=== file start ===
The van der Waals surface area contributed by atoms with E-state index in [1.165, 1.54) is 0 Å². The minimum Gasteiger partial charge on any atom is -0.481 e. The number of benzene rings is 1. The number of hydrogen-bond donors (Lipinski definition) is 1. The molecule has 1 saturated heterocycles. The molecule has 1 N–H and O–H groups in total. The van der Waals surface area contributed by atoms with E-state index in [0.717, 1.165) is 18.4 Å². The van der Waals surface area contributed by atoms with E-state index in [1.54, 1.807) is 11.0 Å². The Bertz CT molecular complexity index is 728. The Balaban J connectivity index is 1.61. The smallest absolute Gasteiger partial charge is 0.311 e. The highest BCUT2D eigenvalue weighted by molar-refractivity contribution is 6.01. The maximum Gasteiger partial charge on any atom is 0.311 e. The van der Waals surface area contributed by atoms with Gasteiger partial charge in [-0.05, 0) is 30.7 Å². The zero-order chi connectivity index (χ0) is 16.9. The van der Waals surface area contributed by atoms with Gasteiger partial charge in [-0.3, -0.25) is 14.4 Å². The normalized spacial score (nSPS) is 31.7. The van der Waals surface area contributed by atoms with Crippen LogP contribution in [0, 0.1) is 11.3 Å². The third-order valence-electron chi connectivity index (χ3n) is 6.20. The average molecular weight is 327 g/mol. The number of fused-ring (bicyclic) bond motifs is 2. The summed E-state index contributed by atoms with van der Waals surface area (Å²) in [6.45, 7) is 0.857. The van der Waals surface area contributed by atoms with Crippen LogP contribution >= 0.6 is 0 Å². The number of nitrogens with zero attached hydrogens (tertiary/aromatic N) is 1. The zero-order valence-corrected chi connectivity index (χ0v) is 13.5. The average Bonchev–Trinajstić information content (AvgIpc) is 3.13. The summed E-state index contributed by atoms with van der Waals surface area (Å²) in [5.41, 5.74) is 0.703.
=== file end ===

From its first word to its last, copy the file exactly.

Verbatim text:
The van der Waals surface area contributed by atoms with E-state index in [1.165, 1.54) is 0 Å². The minimum Gasteiger partial charge on any atom is -0.481 e. The number of benzene rings is 1. The number of hydrogen-bond donors (Lipinski definition) is 1. The molecule has 1 saturated heterocycles. The molecule has 1 N–H and O–H groups in total. The van der Waals surface area contributed by atoms with E-state index in [0.717, 1.165) is 18.4 Å². The van der Waals surface area contributed by atoms with E-state index in [1.54, 1.807) is 11.0 Å². The Bertz CT molecular complexity index is 728. The Balaban J connectivity index is 1.61. The smallest absolute Gasteiger partial charge is 0.311 e. The highest BCUT2D eigenvalue weighted by molar-refractivity contribution is 6.01. The maximum Gasteiger partial charge on any atom is 0.311 e. The van der Waals surface area contributed by atoms with Gasteiger partial charge in [-0.05, 0) is 30.7 Å². The zero-order chi connectivity index (χ0) is 16.9. The van der Waals surface area contributed by atoms with Gasteiger partial charge in [-0.3, -0.25) is 14.4 Å². The normalized spacial score (nSPS) is 31.7. The van der Waals surface area contributed by atoms with Crippen LogP contribution in [0, 0.1) is 11.3 Å². The third-order valence-electron chi connectivity index (χ3n) is 6.20. The average molecular weight is 327 g/mol. The number of fused-ring (bicyclic) bond motifs is 2. The summed E-state index contributed by atoms with van der Waals surface area (Å²) in [6.45, 7) is 0.857. The van der Waals surface area contributed by atoms with Crippen LogP contribution >= 0.6 is 0 Å². The number of nitrogens with zero attached hydrogens (tertiary/aromatic N) is 1. The zero-order valence-corrected chi connectivity index (χ0v) is 13.5. The average Bonchev–Trinajstić information content (AvgIpc) is 3.13. The summed E-state index contributed by atoms with van der Waals surface area (Å²) in [5.41, 5.74) is 0.703.